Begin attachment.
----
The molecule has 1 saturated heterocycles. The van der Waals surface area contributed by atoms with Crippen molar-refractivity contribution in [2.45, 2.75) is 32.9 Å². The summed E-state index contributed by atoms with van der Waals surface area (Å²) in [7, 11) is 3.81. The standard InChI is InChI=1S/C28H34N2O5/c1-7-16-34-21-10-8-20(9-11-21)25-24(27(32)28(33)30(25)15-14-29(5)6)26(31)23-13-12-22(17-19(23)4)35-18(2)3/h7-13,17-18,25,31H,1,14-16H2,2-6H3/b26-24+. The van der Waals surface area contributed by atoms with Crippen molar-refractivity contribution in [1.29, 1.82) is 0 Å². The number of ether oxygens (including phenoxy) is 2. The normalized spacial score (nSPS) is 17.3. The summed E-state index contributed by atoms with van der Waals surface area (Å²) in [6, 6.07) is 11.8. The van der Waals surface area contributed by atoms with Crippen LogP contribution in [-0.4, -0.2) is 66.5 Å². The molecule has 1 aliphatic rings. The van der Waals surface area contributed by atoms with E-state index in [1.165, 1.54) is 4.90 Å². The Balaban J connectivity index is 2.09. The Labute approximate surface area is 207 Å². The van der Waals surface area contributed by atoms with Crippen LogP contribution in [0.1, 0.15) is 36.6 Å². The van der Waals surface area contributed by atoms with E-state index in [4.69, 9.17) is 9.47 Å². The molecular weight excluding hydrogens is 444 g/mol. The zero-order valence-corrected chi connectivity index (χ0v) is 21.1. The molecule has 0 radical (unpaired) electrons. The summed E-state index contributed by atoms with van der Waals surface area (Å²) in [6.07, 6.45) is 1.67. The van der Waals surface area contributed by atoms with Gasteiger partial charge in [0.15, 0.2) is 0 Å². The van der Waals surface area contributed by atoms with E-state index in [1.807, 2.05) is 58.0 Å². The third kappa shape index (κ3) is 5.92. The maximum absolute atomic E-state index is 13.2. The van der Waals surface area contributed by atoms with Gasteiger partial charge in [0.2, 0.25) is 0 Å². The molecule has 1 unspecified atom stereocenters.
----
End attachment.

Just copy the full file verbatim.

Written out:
The molecule has 1 saturated heterocycles. The van der Waals surface area contributed by atoms with Crippen molar-refractivity contribution in [2.45, 2.75) is 32.9 Å². The summed E-state index contributed by atoms with van der Waals surface area (Å²) in [7, 11) is 3.81. The standard InChI is InChI=1S/C28H34N2O5/c1-7-16-34-21-10-8-20(9-11-21)25-24(27(32)28(33)30(25)15-14-29(5)6)26(31)23-13-12-22(17-19(23)4)35-18(2)3/h7-13,17-18,25,31H,1,14-16H2,2-6H3/b26-24+. The van der Waals surface area contributed by atoms with Crippen molar-refractivity contribution in [1.29, 1.82) is 0 Å². The number of ether oxygens (including phenoxy) is 2. The normalized spacial score (nSPS) is 17.3. The summed E-state index contributed by atoms with van der Waals surface area (Å²) in [6, 6.07) is 11.8. The van der Waals surface area contributed by atoms with Crippen LogP contribution in [-0.4, -0.2) is 66.5 Å². The molecule has 1 aliphatic rings. The van der Waals surface area contributed by atoms with E-state index in [1.165, 1.54) is 4.90 Å². The Balaban J connectivity index is 2.09. The Labute approximate surface area is 207 Å². The van der Waals surface area contributed by atoms with Crippen LogP contribution in [0.1, 0.15) is 36.6 Å². The van der Waals surface area contributed by atoms with E-state index in [4.69, 9.17) is 9.47 Å². The molecular weight excluding hydrogens is 444 g/mol. The zero-order valence-corrected chi connectivity index (χ0v) is 21.1. The molecule has 0 radical (unpaired) electrons. The summed E-state index contributed by atoms with van der Waals surface area (Å²) in [6.07, 6.45) is 1.67. The van der Waals surface area contributed by atoms with Gasteiger partial charge in [0.15, 0.2) is 0 Å². The van der Waals surface area contributed by atoms with E-state index in [1.807, 2.05) is 58.0 Å². The third kappa shape index (κ3) is 5.92. The maximum absolute atomic E-state index is 13.2. The van der Waals surface area contributed by atoms with Gasteiger partial charge in [0.2, 0.25) is 0 Å². The molecule has 1 unspecified atom stereocenters.